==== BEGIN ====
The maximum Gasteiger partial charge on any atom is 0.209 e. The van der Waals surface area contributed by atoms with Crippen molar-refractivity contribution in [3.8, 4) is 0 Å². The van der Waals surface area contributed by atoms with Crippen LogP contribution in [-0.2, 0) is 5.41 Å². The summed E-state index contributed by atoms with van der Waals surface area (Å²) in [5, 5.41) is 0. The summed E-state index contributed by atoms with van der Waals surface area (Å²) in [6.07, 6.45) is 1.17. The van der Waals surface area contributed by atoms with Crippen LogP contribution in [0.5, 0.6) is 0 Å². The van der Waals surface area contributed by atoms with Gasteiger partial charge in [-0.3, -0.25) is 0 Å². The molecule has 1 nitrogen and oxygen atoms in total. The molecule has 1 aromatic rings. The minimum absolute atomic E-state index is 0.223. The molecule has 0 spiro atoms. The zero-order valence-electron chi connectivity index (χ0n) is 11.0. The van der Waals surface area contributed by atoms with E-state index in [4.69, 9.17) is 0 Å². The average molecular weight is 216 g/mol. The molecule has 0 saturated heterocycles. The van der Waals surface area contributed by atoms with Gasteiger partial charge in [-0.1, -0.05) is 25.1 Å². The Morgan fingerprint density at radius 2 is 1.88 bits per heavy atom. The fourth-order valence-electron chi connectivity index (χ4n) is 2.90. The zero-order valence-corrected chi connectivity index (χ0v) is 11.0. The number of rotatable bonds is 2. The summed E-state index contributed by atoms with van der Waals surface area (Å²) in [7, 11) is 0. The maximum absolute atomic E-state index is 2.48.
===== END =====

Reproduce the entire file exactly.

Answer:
The maximum Gasteiger partial charge on any atom is 0.209 e. The van der Waals surface area contributed by atoms with Crippen molar-refractivity contribution in [3.8, 4) is 0 Å². The van der Waals surface area contributed by atoms with Crippen LogP contribution in [-0.2, 0) is 5.41 Å². The summed E-state index contributed by atoms with van der Waals surface area (Å²) in [5, 5.41) is 0. The summed E-state index contributed by atoms with van der Waals surface area (Å²) in [6.07, 6.45) is 1.17. The van der Waals surface area contributed by atoms with Crippen LogP contribution in [0.5, 0.6) is 0 Å². The van der Waals surface area contributed by atoms with Gasteiger partial charge in [-0.3, -0.25) is 0 Å². The molecule has 1 nitrogen and oxygen atoms in total. The molecule has 1 aromatic rings. The minimum absolute atomic E-state index is 0.223. The molecule has 0 spiro atoms. The zero-order valence-electron chi connectivity index (χ0n) is 11.0. The van der Waals surface area contributed by atoms with E-state index in [4.69, 9.17) is 0 Å². The average molecular weight is 216 g/mol. The molecule has 0 saturated heterocycles. The van der Waals surface area contributed by atoms with Gasteiger partial charge in [-0.1, -0.05) is 25.1 Å². The Morgan fingerprint density at radius 2 is 1.88 bits per heavy atom. The fourth-order valence-electron chi connectivity index (χ4n) is 2.90. The zero-order valence-corrected chi connectivity index (χ0v) is 11.0. The number of rotatable bonds is 2. The summed E-state index contributed by atoms with van der Waals surface area (Å²) in [7, 11) is 0. The maximum absolute atomic E-state index is 2.48.